When asked about his lifelong dedication to causes that he believed in, Joseph, at the age of ninety-six, conveyed the following sentiment to his biographer Anne Hawkes Hutton: “Thee knows my Uncle Joseph, the only male in the [Ridgway] family, gave his life for the Union Cause, just before I was born. How could I do less than serve my country when he had given his very life in its service?”

Two years later, Joseph Grundy died at the age of 98 on March 3, 1961 in Nassau, The Bahamas. Upon his death, he established the Grundy Foundation, which supports the Margaret R. Grundy Memorial Museum and the Margaret R. Grundy Memorial Library–both named in honor of Joseph Grundy’s sister. Through its grant making, The Grundy Foundation carries on the Senator’s legacy by continuing to improve the quality of life for the residents of Bristol Borough as well as people throughout Bucks County.


Margaret Grundy was devoted to the Bristol Free Library where she served on the book selection committee. Her generosity was a primary funding source for the local library. Her brother Joseph, also a library advocate, provided rent-free space in a frame structure at Dorrance and Cedar Streets to house the library’s operations. Inspired by Margaret’s lifelong dedication to the small local library, Joseph began planning a new, modern facility for the borough.  Though he died before the library construction started, the Grundy Foundation Trustees completed the building project. The Margaret R. Grundy Memorial Library was dedicated and opened to the public on June 24, 1966.

Margaret, nicknamed “Meta,” was born on July 14, 1866 at “Pine Grove Farm,” Burlington County, New Jersey. She was Joe Grundy’s only sibling. Her early childhood years were marked by a delicate constitution, illness, and frailty. Although little is known about her early education, family records indicate that she attended the Springside School, a private girls school in Philadelphia, and spent at least one year studying abroad where she learned to speak French fluently.

Margaret Ridgway Grundy

Upon the death of her beloved father in October 1893, Margaret’s health was further compromised. Shortly after her father’s passing, Margaret traveled with her mother to Europe. The trip began with a Mediterranean cruise and while at sea, Margaret took ill and was placed under the care of doctors in Geneva, Switzerland. Mother and daughter spent more than a decade thereafter touring Europe and consulting with various health specialists. In 1906, Meta regained sufficient health and returned to the states. On December 7th of that year, a reception was held at 610 Radcliffe Street to welcome her home. Local papers described the reception as “the social event of the season in Bristol” and that “Miss Grundy looked charming and picturesque in a frock of white satin veiled in white chiffon and real lace, with diamond ornaments. She held a huge bunch of violets.”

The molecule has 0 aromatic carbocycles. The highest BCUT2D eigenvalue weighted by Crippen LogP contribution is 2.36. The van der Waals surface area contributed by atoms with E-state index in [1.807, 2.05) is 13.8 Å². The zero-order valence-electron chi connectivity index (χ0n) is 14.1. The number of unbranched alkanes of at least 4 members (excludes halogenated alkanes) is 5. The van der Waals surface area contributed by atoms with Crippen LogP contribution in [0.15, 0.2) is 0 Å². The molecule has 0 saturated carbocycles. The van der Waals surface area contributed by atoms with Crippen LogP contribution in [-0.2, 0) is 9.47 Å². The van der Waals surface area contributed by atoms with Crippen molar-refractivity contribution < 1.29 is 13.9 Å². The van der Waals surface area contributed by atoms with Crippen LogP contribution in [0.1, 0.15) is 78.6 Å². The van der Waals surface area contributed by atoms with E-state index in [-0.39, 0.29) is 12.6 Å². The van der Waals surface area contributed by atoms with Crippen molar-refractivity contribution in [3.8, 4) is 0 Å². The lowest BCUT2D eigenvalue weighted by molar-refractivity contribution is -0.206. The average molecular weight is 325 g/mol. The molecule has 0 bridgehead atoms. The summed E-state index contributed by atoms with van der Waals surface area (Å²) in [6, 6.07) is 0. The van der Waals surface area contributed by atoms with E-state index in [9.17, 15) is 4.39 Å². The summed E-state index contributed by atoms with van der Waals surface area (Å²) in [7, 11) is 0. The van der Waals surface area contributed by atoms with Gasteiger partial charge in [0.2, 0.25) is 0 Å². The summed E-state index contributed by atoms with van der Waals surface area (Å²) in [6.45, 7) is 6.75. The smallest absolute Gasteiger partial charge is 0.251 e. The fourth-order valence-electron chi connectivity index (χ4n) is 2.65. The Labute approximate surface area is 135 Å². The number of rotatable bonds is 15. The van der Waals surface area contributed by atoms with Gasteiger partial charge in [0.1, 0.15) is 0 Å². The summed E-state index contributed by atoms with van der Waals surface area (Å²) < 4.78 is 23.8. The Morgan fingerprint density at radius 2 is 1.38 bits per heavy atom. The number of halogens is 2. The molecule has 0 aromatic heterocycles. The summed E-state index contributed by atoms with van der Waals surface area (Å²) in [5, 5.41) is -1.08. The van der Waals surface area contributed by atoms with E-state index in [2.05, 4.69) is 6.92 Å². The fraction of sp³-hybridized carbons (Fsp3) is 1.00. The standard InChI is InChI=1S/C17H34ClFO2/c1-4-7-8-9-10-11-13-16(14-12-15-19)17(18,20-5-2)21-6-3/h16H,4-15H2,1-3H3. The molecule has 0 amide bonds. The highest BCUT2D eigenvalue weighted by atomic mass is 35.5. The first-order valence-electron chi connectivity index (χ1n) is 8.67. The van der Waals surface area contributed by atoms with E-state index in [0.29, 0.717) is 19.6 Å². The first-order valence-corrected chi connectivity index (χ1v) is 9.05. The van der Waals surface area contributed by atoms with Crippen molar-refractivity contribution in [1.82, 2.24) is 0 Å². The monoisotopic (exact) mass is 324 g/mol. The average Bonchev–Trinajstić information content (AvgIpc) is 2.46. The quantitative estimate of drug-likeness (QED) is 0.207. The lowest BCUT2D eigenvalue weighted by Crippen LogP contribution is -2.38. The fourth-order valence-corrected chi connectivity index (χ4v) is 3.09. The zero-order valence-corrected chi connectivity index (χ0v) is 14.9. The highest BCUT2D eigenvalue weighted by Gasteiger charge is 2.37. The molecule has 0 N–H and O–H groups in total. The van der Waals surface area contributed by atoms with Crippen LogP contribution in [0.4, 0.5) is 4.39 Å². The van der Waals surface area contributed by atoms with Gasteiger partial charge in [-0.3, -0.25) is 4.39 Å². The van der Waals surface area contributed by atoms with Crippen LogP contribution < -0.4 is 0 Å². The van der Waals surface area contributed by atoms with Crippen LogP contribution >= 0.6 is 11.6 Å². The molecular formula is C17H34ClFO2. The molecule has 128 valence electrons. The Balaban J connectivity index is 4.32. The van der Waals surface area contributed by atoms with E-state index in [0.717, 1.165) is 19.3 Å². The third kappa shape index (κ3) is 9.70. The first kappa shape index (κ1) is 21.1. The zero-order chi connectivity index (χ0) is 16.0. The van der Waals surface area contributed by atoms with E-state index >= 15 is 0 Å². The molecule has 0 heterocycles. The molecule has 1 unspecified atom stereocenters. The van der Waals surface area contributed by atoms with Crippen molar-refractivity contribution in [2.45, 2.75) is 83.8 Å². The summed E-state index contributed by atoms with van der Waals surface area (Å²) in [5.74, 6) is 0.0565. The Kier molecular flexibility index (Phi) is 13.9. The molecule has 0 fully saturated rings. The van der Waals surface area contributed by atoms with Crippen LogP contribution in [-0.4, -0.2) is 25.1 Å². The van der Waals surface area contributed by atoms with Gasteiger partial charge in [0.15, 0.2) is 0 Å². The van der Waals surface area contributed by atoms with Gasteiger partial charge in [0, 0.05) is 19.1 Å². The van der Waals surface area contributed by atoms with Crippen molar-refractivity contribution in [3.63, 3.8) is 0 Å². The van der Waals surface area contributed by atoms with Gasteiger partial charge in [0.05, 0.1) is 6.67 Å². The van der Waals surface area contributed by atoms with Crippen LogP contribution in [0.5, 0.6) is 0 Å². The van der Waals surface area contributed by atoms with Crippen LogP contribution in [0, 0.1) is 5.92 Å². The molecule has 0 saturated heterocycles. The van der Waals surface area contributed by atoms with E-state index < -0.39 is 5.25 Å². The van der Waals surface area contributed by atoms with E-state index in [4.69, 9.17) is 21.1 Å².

Shortly after her return, Margaret and her mother took up residence at Walnut Grove Farm, the family’s beautiful ancestral estate located about five miles from Bristol. She involved herself in a variety of fields and engaged in many interests. One major pursuit was a love of gardening. At Walnut Grove, she supervised everything from the selection of seeds and laying out the planting to the arrangement of the cut flowers and processing of the vegetable crop. Her formal flower gardens at Walnut Grove were noted as a spot of exceptional beauty. A representation of her garden can be found adjacent to the entrance of the Grundy Museum.

Meta was proud of her distinguished lineage and spent untold hours researching and documenting her family history. These efforts resulted in a publication entitled “The Record of My Ancestry: The Margaret R. Grundy Family.” This leather-bound book provides insight into the ancestral heritage of the Grundy and Ridgway families and supported Meta’s pedigree for enrollment as a member of the Pennsylvania Society of Colonial Dames of America, and the National Society Magna Charta Dames and Barons.

After the death of her mother in 1926, Meta busied herself with local civic group activities and served as home manager and mistress of the Radcliffe Street mansion. She was a member of various historical organizations, including the Welcome Society, the Pennsylvania Historical Society, the Bucks County Historical Society, and the Genealogical Society. Margaret, along with her brother, played active roles in the reconstruction of Pennsbury Manor, with Margaret serving on the furnishing committee. She was heavily involved in Red Cross work and played a leading role in Red Cross enterprises during World War I.

Margaret Grundy died on February 1, 1952 at the University of Pennsylvania Hospital where she was taken after suffering a heart attack at home at Walnut Grove Farm in Bristol Township. She was 85 years of age. Her memory lives on in the two Bristol Borough institutions that are named in her honor: The Margaret R. Grundy Memorial Museum and The Margaret R. Grundy Memorial Library.